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Sabarimala temple case: Supreme Court refers matter to Constitution bench

13 October 2017

Further, the Kerala High Court had examined Ravi Varma Raja of the royal family of Pandalam, to which the Sabarimala temple belongs, and High Court verdict referred to their consistency with the temple tradition that the presiding deity is worshipped as a "Naisthik Bramhachari.' However, about 25 years after the Kerala High Court judgment, the Supreme Court has questioned the logic and examined the reason for the restriction on women's entry into Sabarimala temple".

Earlier this year in February, the apex court reserved an order while referring the case to a Constitution bench.

The apex court has also framed several questions to be dealt with by constitution bench.

Summary: The temple, situated in Pathanamthitta district, restricts women aged between 10 and 50 from taking the pilgrimage to Sabarimala Temple.

On 11 January, the court had questioned the ban, saying this can not be done under the Constitution.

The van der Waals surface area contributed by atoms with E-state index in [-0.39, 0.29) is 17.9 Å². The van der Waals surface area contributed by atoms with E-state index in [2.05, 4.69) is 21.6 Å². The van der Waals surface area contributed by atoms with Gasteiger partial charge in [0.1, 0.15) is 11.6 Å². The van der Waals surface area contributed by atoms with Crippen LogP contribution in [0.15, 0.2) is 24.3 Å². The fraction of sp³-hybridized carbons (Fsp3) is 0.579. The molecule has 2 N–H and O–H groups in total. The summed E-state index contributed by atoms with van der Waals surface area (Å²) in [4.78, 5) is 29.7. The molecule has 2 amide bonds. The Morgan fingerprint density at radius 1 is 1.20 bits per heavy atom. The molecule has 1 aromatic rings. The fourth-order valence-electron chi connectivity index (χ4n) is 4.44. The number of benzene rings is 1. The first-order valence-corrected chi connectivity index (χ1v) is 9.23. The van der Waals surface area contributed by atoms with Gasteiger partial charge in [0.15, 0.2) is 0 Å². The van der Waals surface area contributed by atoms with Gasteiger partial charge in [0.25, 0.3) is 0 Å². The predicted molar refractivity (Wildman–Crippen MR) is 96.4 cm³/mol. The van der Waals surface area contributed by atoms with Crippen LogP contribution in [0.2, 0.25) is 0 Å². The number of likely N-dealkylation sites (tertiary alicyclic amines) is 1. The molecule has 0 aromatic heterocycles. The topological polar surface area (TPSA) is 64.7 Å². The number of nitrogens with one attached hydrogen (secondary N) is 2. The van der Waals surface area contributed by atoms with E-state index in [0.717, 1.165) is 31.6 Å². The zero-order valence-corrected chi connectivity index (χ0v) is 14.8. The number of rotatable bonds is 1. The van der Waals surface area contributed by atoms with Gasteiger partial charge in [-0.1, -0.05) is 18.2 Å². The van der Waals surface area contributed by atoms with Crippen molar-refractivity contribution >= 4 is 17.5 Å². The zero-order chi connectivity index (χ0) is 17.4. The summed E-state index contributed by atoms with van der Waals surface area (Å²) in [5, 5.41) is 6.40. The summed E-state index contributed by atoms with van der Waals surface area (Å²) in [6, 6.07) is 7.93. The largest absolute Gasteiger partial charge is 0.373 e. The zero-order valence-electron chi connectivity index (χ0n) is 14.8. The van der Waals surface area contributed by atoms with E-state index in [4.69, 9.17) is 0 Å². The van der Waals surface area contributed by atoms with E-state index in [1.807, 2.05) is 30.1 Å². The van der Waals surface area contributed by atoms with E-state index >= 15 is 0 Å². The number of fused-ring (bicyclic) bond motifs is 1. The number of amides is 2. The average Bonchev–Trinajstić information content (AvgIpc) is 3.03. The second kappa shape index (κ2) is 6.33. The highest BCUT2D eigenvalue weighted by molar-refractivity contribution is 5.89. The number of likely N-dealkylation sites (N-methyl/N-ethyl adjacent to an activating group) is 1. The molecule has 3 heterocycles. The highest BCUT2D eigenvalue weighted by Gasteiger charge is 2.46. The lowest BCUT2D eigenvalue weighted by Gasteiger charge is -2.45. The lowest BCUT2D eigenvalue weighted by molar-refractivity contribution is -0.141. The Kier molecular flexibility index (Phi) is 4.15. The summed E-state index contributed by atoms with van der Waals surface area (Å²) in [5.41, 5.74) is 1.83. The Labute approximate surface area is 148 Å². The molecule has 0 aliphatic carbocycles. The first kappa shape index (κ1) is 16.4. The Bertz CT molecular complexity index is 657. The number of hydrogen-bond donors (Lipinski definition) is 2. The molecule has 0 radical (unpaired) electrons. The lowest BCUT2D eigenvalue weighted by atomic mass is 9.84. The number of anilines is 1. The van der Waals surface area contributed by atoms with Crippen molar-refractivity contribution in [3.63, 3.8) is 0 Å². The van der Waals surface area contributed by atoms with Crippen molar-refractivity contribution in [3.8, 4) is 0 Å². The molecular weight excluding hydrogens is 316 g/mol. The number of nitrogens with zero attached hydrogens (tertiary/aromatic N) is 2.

Noting that this is not the first time that the Kerala government has changed its stand, the court asked the state to "unequivocally clarify its position". Meanwhile, on one side, women term the practice as discriminatory other sections say, it has to do with complex ritualistic practices of Sanatana Dharma of temples in south India.

A Bench of Chief Justice of India Dipak Misra and Justices R. Banumathi and Ashok Bhushan will pronounce the judgment on the reference.

The management of the Sabarimala temple had told the apex court that it had banned the entry of women because they can't maintain their "pureness" on account of menstruation.

The court is hearing a plea challenging the practice of banning entry of such women in the temple. You can not refuse entry to a woman who comes there ... This violates the rights of the women.

Senior Counsel KK Venugopal who appeared for Travancore Devasom Board, which manages the shrine, had told the court that the discrimination wasn't between men and women but was between women and women.

Despite this, Sabarimala remains different from many traditional temples as it never observed caste distinctions, even as most temples in Kerala restricted entry to those belonging to the four varnas of Vedic Hinduism. "I am sure the judgement will also be very positive and landmark", activist Brinda Adige was quoted as saying by Indian Today.

Sabarimala temple case: Supreme Court refers matter to Constitution bench